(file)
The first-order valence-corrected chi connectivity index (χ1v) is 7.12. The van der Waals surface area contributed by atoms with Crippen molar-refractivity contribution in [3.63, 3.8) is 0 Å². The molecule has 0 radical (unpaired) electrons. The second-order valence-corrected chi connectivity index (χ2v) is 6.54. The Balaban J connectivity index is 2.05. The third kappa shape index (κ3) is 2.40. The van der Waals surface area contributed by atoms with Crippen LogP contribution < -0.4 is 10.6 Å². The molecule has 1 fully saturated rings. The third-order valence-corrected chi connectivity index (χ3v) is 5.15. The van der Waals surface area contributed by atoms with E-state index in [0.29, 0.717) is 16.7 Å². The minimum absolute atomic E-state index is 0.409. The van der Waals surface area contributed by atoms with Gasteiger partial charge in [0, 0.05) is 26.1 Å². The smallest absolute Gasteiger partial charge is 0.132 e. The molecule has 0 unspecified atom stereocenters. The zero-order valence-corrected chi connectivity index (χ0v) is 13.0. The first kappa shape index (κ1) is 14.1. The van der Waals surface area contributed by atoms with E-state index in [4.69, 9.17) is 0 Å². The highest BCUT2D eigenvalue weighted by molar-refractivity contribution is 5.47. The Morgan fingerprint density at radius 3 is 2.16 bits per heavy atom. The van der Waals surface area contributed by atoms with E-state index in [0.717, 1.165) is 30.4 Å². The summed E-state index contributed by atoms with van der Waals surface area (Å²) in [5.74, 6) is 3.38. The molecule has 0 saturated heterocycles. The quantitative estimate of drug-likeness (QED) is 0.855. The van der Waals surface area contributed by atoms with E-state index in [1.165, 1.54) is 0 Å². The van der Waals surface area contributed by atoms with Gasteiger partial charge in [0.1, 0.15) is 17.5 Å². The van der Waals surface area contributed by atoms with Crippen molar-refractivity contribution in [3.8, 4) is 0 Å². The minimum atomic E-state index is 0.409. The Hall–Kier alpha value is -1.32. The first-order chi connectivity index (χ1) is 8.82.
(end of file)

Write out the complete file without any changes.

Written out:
The first-order valence-corrected chi connectivity index (χ1v) is 7.12. The van der Waals surface area contributed by atoms with Crippen molar-refractivity contribution in [3.63, 3.8) is 0 Å². The molecule has 0 radical (unpaired) electrons. The second-order valence-corrected chi connectivity index (χ2v) is 6.54. The Balaban J connectivity index is 2.05. The third kappa shape index (κ3) is 2.40. The van der Waals surface area contributed by atoms with Crippen LogP contribution < -0.4 is 10.6 Å². The molecule has 1 fully saturated rings. The third-order valence-corrected chi connectivity index (χ3v) is 5.15. The van der Waals surface area contributed by atoms with E-state index in [0.29, 0.717) is 16.7 Å². The minimum absolute atomic E-state index is 0.409. The van der Waals surface area contributed by atoms with Gasteiger partial charge in [0, 0.05) is 26.1 Å². The smallest absolute Gasteiger partial charge is 0.132 e. The molecule has 0 unspecified atom stereocenters. The zero-order valence-corrected chi connectivity index (χ0v) is 13.0. The first kappa shape index (κ1) is 14.1. The van der Waals surface area contributed by atoms with E-state index in [4.69, 9.17) is 0 Å². The highest BCUT2D eigenvalue weighted by molar-refractivity contribution is 5.47. The Morgan fingerprint density at radius 3 is 2.16 bits per heavy atom. The van der Waals surface area contributed by atoms with E-state index in [0.717, 1.165) is 30.4 Å². The summed E-state index contributed by atoms with van der Waals surface area (Å²) in [5.74, 6) is 3.38. The molecule has 0 saturated heterocycles. The quantitative estimate of drug-likeness (QED) is 0.855. The van der Waals surface area contributed by atoms with E-state index in [1.165, 1.54) is 0 Å². The van der Waals surface area contributed by atoms with Gasteiger partial charge in [0.1, 0.15) is 17.5 Å². The van der Waals surface area contributed by atoms with Crippen molar-refractivity contribution in [3.8, 4) is 0 Å². The minimum atomic E-state index is 0.409. The Hall–Kier alpha value is -1.32. The first-order chi connectivity index (χ1) is 8.82.